Admiral of the Fleet Lord Hill-Norton, GCB
It often comes as a surprise to members of the general public that research into the UFO subject enjoys some enthusiastic support at the highest level of British society. A fine example of this was the active interest shown by the late Peter Hill-Norton, who rose through the ranks of the Royal Navy to become Admiral of the Fleet Lord Hill-Norton. Paying tribute to his illustrious career, The Times noted that:
“Peter Hill-Norton crowned a long and estimable naval career by his chairmanship of NATO’s Military Committee, a post which requires the incumbent to have been his own nation’s Chief of Defence Staff and to have a reputation that satisfies the governments of all the NATO countries”. (1)
Hill-Norton ‘steered a safe path through Cold War tension’ during his chairmanship between 1974 and 1977, a remarkable achievement in itself. It was his reputation for excellence and traditionalism within the armed services that seems so incongruous, to some, when laid alongside Lord Hill-Norton’s very public interest in UFOs. He founded the pressure group UFO Concern, wrote the forward to three of Timothy Good’s books, including ‘Unearthly Disclosure’ (2), and raised the matter of secrecy surrounding several British UFO incidents in the House of Lords. Upon chairing the House of Lord’s investigation into UFOs, he publicly criticised the Ministry of Defence for destroying UFO-related documents after just 5 years in the archives.
His erstwhile attempts to glean a chink of light in the armour of Whitehall over UFOs earned him the universal respect of researchers in the field, but must have embarrassed many in the Government who prefer to maintain strict silence in the ranks on the subject. But he was not one to be batted down.
The Telegraph described him as ‘formidable’, and noted that he ‘also had a reputation for being one of the rudest men in the Royal Navy’ (3). For instance, in 1982 he lambasted the Defence Secretary, John Nott, for having no understanding of defence and ‘no apparent inclination to learn’ and once called Michael Portillo a ‘little creep’ for planning to privatise London’s historic Admiralty Arch. Perhaps that formidable ‘rudeness’ is exactly what is required to make any real progress on the UFO subject when tackling the British Government head-on! If so, the passing of Lord Hill-Norton represents a sad day for the UFO community world-wide. Moreover, it is doubtful that any other peer or Member of Parliament will become such a fearsome and forthright advocate of Ufology, particularly in these dark days.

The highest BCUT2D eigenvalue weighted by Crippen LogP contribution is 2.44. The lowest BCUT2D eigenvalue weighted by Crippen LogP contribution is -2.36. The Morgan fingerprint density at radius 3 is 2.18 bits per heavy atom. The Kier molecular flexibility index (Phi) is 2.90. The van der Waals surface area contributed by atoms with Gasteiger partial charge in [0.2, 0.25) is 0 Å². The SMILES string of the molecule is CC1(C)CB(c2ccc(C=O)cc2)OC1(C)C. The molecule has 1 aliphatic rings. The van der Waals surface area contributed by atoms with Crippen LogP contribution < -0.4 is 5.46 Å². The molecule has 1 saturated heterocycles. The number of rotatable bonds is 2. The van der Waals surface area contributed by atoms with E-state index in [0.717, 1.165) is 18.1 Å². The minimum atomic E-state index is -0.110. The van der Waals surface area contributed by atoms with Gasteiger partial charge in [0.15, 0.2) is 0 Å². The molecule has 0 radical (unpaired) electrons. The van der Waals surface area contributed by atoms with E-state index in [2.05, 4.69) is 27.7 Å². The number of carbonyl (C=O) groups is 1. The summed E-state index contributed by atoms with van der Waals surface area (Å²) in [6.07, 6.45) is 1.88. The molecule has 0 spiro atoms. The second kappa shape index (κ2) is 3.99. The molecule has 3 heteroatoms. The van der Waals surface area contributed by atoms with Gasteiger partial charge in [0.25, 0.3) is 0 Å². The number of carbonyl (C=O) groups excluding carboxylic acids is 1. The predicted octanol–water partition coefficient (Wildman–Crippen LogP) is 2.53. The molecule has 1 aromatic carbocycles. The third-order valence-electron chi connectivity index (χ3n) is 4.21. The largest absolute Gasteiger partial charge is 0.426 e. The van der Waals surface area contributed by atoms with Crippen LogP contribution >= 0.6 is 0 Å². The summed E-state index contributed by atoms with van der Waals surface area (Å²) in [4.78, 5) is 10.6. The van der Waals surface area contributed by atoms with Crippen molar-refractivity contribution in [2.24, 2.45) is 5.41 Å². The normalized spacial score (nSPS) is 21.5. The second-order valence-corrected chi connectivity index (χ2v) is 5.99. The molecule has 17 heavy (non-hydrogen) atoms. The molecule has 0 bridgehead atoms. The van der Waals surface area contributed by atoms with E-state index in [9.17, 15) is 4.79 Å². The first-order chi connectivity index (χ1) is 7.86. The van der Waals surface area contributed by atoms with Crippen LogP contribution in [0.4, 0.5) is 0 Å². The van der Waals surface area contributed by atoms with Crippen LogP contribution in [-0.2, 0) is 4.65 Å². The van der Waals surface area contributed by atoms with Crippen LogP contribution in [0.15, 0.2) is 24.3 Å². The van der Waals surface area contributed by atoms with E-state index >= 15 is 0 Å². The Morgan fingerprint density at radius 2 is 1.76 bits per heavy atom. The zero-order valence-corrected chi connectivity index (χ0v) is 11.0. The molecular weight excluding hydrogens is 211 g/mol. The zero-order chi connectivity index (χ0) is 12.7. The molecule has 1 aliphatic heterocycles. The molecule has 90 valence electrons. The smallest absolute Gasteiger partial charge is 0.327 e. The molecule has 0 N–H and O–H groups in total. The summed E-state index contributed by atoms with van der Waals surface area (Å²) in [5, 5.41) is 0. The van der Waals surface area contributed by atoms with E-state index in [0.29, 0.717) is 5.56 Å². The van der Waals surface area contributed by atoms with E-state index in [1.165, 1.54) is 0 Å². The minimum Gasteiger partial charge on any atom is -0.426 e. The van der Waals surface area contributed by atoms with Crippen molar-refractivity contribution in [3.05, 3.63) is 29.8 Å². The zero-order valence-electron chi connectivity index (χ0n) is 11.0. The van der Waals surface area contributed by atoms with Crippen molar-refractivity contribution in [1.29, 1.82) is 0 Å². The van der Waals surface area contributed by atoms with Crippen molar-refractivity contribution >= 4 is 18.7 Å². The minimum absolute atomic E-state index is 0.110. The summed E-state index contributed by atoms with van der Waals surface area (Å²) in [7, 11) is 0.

Much has been written about his Naval career in the mainstream obituaries, quite rightly of course, but less emphasis has been placed on his interest in UFOs than one might have expected, or hoped. His advocacy of Ufology is barely mentioned in The Independent (4) or The Guardian (5), and is more or less scorned in The Telegraph (3). This is a pity because he was no apologist or fellow traveller regarding UFOs. He was quite convinced that there was a significant reality behind the phenomenon, and that the truth should be urgently sought. He once wrote:
“Let me go over to the attack – UFO protagonists now have no need to be defensive, if they ever had”. (2).
The Times was more accommodating, quoting him at length on the subject:
“I have asked a number of questions about the base [RAF Feltwell in Suffolk] and never get a satisfactory answer” he was on record as saying. “There are no man-made objects in interstellar space, so I want to know what they are really doing. And I want to know what the Government is doing about the UFO problem. There is overwhelming evidence that there are physical objects in Earth’s atmosphere and they are not man-made.” (1)
The author and researcher Timothy Good paid this tribute to Lord Hill-Norton, his friend and associate for 24 years:
“He was a courageous and outspoken supporter of our cause, and I shall never forget his unwavering support for my work – particularly in his forewords to my books, often in the face of derision from the media.” (6)
Lord Hill-Norton is survived by his wife, Margaret Linstow, and their daughter, and son, Vice-Admiral Sir Nicholas Hill-Norton.
© Andy Lloyd, 2nd June 2004
1) Obituary, “Chief of Defence Staff who, as Chairman of the NATO Military Committee, steered a safe path through Cold War Tension”, The Times, 19th May 2004
2) Foreword to Timothy Good’s “Unearthly Disclosure” Century, 2000
3) Obituary, “Talented Naval Officer who thought politicians weak when confronted by the Soviet threat”, The Telegraph 19th May 2004
4) Obituary “Leading the Navy with aplomb” The Guardian, 20th May 2004
5) Obituary “Energetic First Sea Lord and Chief of the Defence Staff who became a nautical small-screen A.J.P. Taylor” The Independent, 20th May 2004
6) Correspondence from Timothy Good, 31st May 2004, with thanks for the enclosed broadsheet obituaries.